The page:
Last week Barking & Dagenham Borough Council approved the formation of a Local Housing Company with First Base to deliver 8,000 new homes in the east London borough.
Such local housing companies were proposed in last year’s Housing Green Paper and involve local councils offering their land in exchange for private developers funding housing on the land to deliver new homes, with both sides sharing the profits created.
When the scheme was announced 14 councils were chosen to pilot the deals, with four now understood to be on the verge of giving their approval to go ahead.
The Barking & Dagenham deal, which covers a 500-home development to be built by Bouygues, is the most advanced of the four with Newcastle City Council looking likely to be the next to approve its plans, having already started procurement for its private sector partner. Proposals in Nottingham and Sheffield are also hopeful of joining this first wave of schemes by being agreed before the Parliamentary recess in late July.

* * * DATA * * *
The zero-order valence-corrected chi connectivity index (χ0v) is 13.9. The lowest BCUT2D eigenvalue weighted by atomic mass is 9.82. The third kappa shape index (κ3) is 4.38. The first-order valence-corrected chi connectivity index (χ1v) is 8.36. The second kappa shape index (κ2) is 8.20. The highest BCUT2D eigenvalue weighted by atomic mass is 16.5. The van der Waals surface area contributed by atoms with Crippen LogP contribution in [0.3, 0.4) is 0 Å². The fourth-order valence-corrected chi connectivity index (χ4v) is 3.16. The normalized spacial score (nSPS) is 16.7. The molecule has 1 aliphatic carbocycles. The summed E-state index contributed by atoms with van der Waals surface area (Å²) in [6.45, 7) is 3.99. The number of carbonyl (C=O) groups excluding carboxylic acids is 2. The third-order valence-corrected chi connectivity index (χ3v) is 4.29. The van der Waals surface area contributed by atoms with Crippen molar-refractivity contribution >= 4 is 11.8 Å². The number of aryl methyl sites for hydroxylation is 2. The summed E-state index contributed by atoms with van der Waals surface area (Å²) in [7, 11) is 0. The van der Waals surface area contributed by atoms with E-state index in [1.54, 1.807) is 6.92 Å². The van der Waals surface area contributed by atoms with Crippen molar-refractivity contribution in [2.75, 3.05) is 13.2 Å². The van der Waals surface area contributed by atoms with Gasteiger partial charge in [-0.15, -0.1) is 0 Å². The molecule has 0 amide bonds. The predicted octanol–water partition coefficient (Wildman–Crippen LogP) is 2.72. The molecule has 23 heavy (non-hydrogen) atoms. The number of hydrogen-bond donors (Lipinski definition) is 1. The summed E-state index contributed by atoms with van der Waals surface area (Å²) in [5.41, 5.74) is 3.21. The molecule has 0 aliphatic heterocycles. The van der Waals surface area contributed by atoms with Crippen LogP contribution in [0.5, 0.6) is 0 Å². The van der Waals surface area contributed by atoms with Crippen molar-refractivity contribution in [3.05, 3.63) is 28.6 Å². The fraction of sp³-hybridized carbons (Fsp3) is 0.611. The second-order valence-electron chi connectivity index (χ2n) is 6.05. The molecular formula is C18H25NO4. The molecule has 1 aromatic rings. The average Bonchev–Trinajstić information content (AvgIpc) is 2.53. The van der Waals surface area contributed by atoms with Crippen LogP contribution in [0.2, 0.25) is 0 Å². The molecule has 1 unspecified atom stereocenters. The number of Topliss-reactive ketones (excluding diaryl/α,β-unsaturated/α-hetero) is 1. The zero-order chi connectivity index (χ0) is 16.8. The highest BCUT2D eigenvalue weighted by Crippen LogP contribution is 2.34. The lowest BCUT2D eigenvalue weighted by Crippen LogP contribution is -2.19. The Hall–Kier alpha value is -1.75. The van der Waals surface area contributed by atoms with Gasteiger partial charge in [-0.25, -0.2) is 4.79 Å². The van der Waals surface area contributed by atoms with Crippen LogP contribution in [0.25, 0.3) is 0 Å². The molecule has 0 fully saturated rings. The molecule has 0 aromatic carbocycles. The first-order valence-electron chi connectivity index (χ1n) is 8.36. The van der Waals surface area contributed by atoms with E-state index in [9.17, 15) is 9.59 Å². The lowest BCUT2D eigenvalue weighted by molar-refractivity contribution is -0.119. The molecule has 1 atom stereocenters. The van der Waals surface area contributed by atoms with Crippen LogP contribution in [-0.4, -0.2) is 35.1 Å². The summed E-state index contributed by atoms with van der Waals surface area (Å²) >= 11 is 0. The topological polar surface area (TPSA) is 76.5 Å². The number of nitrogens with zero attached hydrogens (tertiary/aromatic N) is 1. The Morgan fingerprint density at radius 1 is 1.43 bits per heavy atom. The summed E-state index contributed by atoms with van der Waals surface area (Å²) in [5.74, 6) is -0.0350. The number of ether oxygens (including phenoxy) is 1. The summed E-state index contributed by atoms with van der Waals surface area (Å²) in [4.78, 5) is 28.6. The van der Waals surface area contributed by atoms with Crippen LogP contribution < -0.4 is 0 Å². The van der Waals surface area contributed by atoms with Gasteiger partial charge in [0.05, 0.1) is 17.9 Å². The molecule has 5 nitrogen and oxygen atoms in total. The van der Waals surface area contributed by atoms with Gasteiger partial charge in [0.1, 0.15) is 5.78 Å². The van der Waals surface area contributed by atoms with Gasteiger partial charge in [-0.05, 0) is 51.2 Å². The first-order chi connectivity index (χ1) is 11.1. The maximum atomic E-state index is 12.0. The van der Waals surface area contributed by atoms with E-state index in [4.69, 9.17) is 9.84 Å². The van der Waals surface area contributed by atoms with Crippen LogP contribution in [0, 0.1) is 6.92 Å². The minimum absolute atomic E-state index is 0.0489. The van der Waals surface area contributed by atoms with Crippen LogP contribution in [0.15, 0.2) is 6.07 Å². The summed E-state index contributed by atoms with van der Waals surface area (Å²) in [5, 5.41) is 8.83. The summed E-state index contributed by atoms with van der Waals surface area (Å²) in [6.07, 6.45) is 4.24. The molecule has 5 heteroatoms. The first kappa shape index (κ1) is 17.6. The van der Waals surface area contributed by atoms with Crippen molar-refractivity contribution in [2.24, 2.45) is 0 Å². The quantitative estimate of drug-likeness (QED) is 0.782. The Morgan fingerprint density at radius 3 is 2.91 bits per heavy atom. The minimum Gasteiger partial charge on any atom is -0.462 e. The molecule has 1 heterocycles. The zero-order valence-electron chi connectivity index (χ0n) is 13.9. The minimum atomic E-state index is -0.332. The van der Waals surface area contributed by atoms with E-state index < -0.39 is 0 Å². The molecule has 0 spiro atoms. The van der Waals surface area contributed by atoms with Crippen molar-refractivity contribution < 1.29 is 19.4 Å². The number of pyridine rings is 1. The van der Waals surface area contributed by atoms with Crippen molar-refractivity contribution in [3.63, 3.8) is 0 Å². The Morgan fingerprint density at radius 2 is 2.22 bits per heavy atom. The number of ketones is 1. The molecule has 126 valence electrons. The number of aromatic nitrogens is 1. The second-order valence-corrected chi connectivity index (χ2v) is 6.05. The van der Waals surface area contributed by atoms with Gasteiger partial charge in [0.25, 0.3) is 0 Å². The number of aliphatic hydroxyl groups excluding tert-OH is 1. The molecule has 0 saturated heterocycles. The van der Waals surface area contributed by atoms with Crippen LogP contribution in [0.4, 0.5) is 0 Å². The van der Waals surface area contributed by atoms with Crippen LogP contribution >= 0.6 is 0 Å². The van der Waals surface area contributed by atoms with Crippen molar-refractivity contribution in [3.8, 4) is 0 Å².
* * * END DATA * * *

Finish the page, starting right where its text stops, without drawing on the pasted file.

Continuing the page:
The remaining pilots will follow in two further waves, the second in the autumn with the third by January next year.
But plans to put together a panel of builders to be used by Local Housing Companies now look less certain.
English Partnerships’ strategic land director Duncan Innes is overseeing the development of the housing companies. He said the panel was still under consideration but that it might now be deemed unnecessary.
He said: “We are still grappling with whether it would help or not. Our role is to facilitate and so we are debating internally that intention. We want to know whether it would add another layer of complication.”
Analysis: Local Housing Companies on track
By Duncan Innes
We are making good progress on the Local Housing Companies programme and are moving towards the first developments taking place on site in 2009, as expected.
We are very much on track and the evidence from the procurement of Barking & Dagenham is that this is an idea that can work in terms of attracting private sector interest.
The crucial point in all this is that soon we will have pilots that have done sufficient due diligence for the councils involved to make a public commitment to developing Local Housing Companies.
We also have had a lot of councils express interest in following the pilots, forming their own Local Housing Companies.
It is sensible that we should get the pilots working to understand the process but this shows that the idea is popular and could be rolled out more widely.
Duncan Innes is strategic land director at English Partnerships